Chinese state-affiliated publication Global Times has hinted that despite all the talks of boycotting Chinese products, India may be importing more. The publication's hypothesis could simply fall flat, despite Chinese customs data showing that exports from that country to India increased to $5.6 billion in July, up from $4.78 billion in June.
Here is the reason.
First of all, there is no official boycott of Chinese products. Swadeshi groups who have called for a boycott are focussing on products for which there is an alternative, or are non-essential in nature. Electronic goods is one such product sector, toys will be another. Mere increase in exports only indicate that the unlock phase of Indian economy is at work, and demand for raw materials from China and elsewhere is beginning to rise. Unless more segregated product specific data is available for a longer period, such suggestions carry no value.
Secondly, trends in the official export data of China is not matching with the official import data of India. The Chinese data shows that exports to India has been steadily increasing since April 2020. It was $3.22 billion in April, $3.25 billion in May, $4.78 billion in June and $5.6 billion in July.
India's commerce ministry is yet to publish the monthly trade data for July, but the other figures for the other three months are not showing a similar upward trend. India's merchandise imports from China in April is shown as $3.03 billion, $4.66 billion for May and $3.32 billion in June. One can very well argue by looking at the May and June numbers that Chinese boycott is working in India. One of the major reasons why the Chinese numbers and the Indian numbers differ is the difference in the value registered for the product at the Chinese customs and the landed cost that is registered in India's customs data base. It is also possible that the product shipped in one particular month from China does not reach Indian shores the same month, or even next month. Hence the data are not strictly comparable. But the difference in trends at least question the claim made by the Global Times.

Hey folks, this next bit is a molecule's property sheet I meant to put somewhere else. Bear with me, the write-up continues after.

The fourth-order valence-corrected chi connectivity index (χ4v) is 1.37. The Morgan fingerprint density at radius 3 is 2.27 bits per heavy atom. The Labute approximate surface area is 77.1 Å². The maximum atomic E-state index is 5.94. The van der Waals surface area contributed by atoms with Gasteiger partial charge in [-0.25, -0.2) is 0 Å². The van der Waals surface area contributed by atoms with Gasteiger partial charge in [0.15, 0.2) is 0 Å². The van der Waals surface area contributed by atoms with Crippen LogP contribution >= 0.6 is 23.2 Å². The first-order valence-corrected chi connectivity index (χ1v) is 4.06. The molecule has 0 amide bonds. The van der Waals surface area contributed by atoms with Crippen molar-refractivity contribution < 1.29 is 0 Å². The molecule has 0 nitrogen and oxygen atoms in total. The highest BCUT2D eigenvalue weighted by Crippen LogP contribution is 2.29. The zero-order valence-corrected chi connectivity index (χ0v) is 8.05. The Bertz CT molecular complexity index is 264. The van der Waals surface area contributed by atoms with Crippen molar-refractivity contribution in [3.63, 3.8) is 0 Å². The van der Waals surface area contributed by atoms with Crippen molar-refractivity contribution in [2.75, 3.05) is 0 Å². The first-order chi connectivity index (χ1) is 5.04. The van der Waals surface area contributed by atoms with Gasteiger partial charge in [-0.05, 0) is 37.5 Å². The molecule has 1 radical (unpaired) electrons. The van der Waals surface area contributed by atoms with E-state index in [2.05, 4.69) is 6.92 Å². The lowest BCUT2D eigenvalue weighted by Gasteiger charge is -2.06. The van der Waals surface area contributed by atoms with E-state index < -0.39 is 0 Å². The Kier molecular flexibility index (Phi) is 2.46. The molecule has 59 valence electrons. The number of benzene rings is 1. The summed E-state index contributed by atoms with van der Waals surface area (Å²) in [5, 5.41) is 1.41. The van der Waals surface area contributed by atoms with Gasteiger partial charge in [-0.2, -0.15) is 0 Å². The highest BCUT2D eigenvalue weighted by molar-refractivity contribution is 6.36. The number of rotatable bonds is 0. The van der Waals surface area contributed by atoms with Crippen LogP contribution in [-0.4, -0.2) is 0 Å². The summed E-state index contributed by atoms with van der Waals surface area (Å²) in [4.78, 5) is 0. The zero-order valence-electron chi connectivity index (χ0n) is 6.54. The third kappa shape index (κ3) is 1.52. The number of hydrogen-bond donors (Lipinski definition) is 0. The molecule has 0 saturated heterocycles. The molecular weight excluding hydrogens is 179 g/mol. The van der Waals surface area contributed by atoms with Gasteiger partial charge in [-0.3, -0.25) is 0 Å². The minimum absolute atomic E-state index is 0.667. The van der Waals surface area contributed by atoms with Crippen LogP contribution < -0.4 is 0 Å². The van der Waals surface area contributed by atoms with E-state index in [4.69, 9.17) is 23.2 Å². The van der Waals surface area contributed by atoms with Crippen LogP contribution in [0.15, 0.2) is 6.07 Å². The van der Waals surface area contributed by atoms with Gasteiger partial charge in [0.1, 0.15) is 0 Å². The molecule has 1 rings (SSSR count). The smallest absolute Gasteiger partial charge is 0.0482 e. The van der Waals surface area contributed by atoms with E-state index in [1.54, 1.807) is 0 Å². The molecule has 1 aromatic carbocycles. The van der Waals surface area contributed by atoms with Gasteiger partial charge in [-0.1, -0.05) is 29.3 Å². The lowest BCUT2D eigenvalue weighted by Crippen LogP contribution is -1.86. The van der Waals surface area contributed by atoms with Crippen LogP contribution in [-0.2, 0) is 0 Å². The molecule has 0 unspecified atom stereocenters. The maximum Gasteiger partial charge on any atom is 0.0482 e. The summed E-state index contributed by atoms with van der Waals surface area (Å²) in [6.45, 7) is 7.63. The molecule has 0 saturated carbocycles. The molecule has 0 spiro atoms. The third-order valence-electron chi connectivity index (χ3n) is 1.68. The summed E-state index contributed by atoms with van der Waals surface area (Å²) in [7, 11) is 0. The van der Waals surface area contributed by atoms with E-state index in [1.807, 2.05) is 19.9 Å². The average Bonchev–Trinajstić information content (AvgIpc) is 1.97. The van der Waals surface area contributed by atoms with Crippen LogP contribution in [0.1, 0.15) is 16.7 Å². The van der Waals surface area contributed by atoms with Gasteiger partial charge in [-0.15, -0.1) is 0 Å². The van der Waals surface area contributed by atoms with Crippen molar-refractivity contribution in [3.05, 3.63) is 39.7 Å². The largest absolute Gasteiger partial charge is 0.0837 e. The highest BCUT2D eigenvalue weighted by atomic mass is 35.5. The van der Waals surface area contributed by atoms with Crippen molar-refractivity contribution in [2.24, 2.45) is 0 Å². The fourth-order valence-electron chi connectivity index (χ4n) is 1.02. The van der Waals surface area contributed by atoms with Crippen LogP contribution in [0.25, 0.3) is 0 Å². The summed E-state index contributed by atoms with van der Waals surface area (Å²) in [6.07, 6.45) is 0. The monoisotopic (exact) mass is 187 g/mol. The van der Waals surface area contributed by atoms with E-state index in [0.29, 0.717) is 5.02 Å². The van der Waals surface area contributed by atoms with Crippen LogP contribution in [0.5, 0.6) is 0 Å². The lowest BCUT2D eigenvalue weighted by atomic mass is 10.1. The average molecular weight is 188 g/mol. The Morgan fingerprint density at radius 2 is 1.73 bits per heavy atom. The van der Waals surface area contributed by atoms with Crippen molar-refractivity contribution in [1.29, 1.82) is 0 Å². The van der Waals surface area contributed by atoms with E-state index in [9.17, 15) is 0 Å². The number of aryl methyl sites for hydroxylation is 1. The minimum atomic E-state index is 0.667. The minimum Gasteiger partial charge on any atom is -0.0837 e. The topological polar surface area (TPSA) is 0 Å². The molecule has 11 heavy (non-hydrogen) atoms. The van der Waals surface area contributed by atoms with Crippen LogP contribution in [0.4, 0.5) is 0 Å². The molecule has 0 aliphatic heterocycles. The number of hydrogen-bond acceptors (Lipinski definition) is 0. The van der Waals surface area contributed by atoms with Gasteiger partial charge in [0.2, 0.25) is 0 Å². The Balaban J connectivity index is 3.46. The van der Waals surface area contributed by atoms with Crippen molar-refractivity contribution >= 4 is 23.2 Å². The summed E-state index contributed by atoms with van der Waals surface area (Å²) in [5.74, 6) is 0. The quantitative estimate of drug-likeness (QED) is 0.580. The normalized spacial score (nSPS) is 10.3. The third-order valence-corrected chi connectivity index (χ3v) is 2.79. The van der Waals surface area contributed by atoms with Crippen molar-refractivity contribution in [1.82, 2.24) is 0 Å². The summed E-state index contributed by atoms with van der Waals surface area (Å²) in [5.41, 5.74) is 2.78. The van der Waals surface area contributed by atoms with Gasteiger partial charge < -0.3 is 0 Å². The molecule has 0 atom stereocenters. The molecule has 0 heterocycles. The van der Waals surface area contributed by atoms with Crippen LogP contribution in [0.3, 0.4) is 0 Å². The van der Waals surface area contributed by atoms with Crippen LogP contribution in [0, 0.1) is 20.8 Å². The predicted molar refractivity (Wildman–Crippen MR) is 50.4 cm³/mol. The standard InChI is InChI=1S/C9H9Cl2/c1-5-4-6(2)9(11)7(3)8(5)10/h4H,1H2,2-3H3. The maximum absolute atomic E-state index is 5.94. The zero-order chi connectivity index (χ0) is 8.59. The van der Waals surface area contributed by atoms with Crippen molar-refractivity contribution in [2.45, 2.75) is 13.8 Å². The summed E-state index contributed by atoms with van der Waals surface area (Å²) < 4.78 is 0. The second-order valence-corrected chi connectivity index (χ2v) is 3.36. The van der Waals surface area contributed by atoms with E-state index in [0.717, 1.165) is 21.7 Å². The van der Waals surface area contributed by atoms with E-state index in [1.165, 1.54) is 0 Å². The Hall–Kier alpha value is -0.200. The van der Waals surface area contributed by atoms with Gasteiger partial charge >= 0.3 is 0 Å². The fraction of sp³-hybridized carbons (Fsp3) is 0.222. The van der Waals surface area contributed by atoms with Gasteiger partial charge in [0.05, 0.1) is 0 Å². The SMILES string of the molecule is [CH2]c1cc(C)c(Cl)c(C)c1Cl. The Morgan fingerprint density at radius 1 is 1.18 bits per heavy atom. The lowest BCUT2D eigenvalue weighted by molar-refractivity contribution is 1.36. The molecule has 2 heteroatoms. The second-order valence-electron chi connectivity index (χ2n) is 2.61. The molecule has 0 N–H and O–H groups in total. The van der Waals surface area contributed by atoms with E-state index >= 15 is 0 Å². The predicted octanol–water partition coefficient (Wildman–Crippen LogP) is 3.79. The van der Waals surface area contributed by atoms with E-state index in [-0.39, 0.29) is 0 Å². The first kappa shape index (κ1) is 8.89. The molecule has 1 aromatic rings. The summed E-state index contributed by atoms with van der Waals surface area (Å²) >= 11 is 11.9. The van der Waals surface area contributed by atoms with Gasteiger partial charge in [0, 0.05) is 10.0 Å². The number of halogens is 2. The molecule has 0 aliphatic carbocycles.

The fact is that the impact of India's attempts to improve its self reliance in key products with heavy dependence will take time to reflect in the trade numbers. India's dependence from China will not and cannot reduce in a month or a couple of months. That is precisely the reason why the decline in imports from China to India dipped only 22.2 per cent in May as against an overall drop of 52.44 per cent in the value of India's total imports.
Global Times numbers can be ignored for now. The impact of India's boycott of Chinese goods, if any will reflect six months or one year from now, not before that.
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